Les membres de la commission parlementaire des Affaires Etrangères ont rencontré hier au siège provisoire de l’Assemblée nationale le ministre de l’Economie et des Finances, Ilyas Moussa Dawaleh, et le ministre de l’Equipement et des Transports, Mohamed Moussa Ibrahim Balala, avec lesquels ils ont débattu du bien-fondé et des retombées du protocole d’accord relatif au projet de développement, de construction et d’exploitation du pipeline pétrolier que Djibouti, l’Ethiopie et le Sud-Soudan ont conclu vers la fin septembre 2012 à Addis-Abeba, la capitale éthiopienne.


Citons en l’occurrence le ministre de l’Economie et des Finances, Ilyas Moussa Dawaleh, et son collègue de l’Equipement et des Transports, Mohamed Moussa Ibrahim Balala, qui étaient en compagnie du président de l’Autorité des Ports et Zones Franches de Djibouti, Aboubaker Omar Hadi, du secrétaire général du Ministère des Affaires Etrangères et de la Coopération Internationale, Mohamed Ali Hassan, et du directeur du financement extérieur du MEFIP, Almis Mohamed Abdillahi, lors de cette séance de travail.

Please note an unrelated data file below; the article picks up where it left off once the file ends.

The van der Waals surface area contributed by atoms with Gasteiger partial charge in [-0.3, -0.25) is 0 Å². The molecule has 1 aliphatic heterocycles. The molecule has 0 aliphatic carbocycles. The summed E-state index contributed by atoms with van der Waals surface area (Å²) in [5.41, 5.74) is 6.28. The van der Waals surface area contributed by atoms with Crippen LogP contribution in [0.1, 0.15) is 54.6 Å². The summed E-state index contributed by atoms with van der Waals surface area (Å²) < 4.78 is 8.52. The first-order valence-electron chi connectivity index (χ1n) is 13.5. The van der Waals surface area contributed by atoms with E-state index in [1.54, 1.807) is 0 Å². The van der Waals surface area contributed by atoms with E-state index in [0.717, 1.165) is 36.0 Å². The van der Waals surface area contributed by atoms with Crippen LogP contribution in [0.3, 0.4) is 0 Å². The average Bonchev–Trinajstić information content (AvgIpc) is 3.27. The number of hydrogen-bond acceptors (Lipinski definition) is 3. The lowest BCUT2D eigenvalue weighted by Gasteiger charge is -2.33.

Les députés et leurs interlocuteurs ont discuté du protocole d’accord relatif au projet de développement, de construction et d’exploitation du pipeline pétrolier que Djibouti, l’Ethiopie et le Sud-Soudan ont conclu vers la fin septembre 2012 à Addis-Abeba, la capitale éthiopienne.

Il importe de souligner que des signataires de l’accord tripartite souhaitent non seulement tirer profit de nombreux avantages inhérents au projet en question mais aussi de créer une synergie des économies au niveau régional.

Pour le nouvel Etat du Sud-Soudan, l’enjeu est essentiellement la consolidation de son indépendance si difficilement acquise en se dotant d’infrastructures pour acheminer son pétrole vers les pays tiers sans dépendre du Soudan du nord.

De leur côté, Djibouti et l’Ethiopie entendent mettre à profit le transit du pétrole sud-soudanais afin d’impulser une nouvelle dynamique au processus de leur développement économique et social en cette période où la croissance mondiale est en berne.

Par ailleurs, les installations portuaires de Djibouti, qui constituent le maillon final des infrastructures de pipeline, sont considérées comme des atouts majeurs pour notre économie dans la mesure où tous les produits acheminés via le pipeline pétrolier seront exportés à partir de la plateforme portuaire de Djibouti.